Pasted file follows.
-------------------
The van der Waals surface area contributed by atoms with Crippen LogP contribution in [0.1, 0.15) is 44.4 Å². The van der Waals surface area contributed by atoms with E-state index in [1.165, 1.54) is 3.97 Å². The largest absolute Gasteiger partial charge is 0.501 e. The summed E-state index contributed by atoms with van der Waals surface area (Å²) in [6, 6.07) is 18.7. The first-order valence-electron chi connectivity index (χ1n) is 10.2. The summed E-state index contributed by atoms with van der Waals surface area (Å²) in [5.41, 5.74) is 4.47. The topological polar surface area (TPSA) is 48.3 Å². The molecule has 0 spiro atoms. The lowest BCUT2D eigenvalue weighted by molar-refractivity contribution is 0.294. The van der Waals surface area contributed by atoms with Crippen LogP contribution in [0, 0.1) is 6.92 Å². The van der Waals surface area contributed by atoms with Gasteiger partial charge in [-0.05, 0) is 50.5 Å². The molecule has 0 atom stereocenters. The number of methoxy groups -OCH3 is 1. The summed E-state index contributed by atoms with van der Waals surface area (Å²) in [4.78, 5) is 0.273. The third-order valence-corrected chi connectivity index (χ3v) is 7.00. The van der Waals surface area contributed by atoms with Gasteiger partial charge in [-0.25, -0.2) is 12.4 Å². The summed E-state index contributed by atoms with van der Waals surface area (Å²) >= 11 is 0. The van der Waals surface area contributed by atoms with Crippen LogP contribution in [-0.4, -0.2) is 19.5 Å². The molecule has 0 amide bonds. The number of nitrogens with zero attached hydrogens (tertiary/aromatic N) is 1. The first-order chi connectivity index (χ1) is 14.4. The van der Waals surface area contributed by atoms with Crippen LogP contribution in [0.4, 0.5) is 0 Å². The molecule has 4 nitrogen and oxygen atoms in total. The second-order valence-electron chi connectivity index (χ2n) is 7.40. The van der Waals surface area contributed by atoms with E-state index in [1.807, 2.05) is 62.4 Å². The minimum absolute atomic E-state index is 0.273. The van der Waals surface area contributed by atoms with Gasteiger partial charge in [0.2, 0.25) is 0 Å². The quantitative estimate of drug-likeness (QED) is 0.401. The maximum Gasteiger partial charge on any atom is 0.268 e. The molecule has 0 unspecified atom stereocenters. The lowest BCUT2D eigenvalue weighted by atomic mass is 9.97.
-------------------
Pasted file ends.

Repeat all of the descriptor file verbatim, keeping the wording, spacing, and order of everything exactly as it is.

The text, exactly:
The van der Waals surface area contributed by atoms with Crippen LogP contribution in [0.1, 0.15) is 44.4 Å². The van der Waals surface area contributed by atoms with E-state index in [1.165, 1.54) is 3.97 Å². The largest absolute Gasteiger partial charge is 0.501 e. The summed E-state index contributed by atoms with van der Waals surface area (Å²) in [6, 6.07) is 18.7. The first-order valence-electron chi connectivity index (χ1n) is 10.2. The summed E-state index contributed by atoms with van der Waals surface area (Å²) in [5.41, 5.74) is 4.47. The topological polar surface area (TPSA) is 48.3 Å². The molecule has 0 spiro atoms. The lowest BCUT2D eigenvalue weighted by molar-refractivity contribution is 0.294. The van der Waals surface area contributed by atoms with Crippen LogP contribution in [0, 0.1) is 6.92 Å². The van der Waals surface area contributed by atoms with Gasteiger partial charge in [-0.05, 0) is 50.5 Å². The molecule has 0 atom stereocenters. The number of methoxy groups -OCH3 is 1. The summed E-state index contributed by atoms with van der Waals surface area (Å²) in [4.78, 5) is 0.273. The third-order valence-corrected chi connectivity index (χ3v) is 7.00. The van der Waals surface area contributed by atoms with Gasteiger partial charge in [-0.25, -0.2) is 12.4 Å². The summed E-state index contributed by atoms with van der Waals surface area (Å²) >= 11 is 0. The van der Waals surface area contributed by atoms with Crippen LogP contribution in [-0.4, -0.2) is 19.5 Å². The molecule has 0 amide bonds. The number of nitrogens with zero attached hydrogens (tertiary/aromatic N) is 1. The first-order chi connectivity index (χ1) is 14.4. The van der Waals surface area contributed by atoms with Crippen LogP contribution in [0.4, 0.5) is 0 Å². The molecule has 4 nitrogen and oxygen atoms in total. The second-order valence-electron chi connectivity index (χ2n) is 7.40. The van der Waals surface area contributed by atoms with E-state index in [1.807, 2.05) is 62.4 Å². The minimum absolute atomic E-state index is 0.273. The van der Waals surface area contributed by atoms with Gasteiger partial charge in [0.2, 0.25) is 0 Å². The quantitative estimate of drug-likeness (QED) is 0.401. The maximum Gasteiger partial charge on any atom is 0.268 e. The molecule has 0 unspecified atom stereocenters. The lowest BCUT2D eigenvalue weighted by atomic mass is 9.97.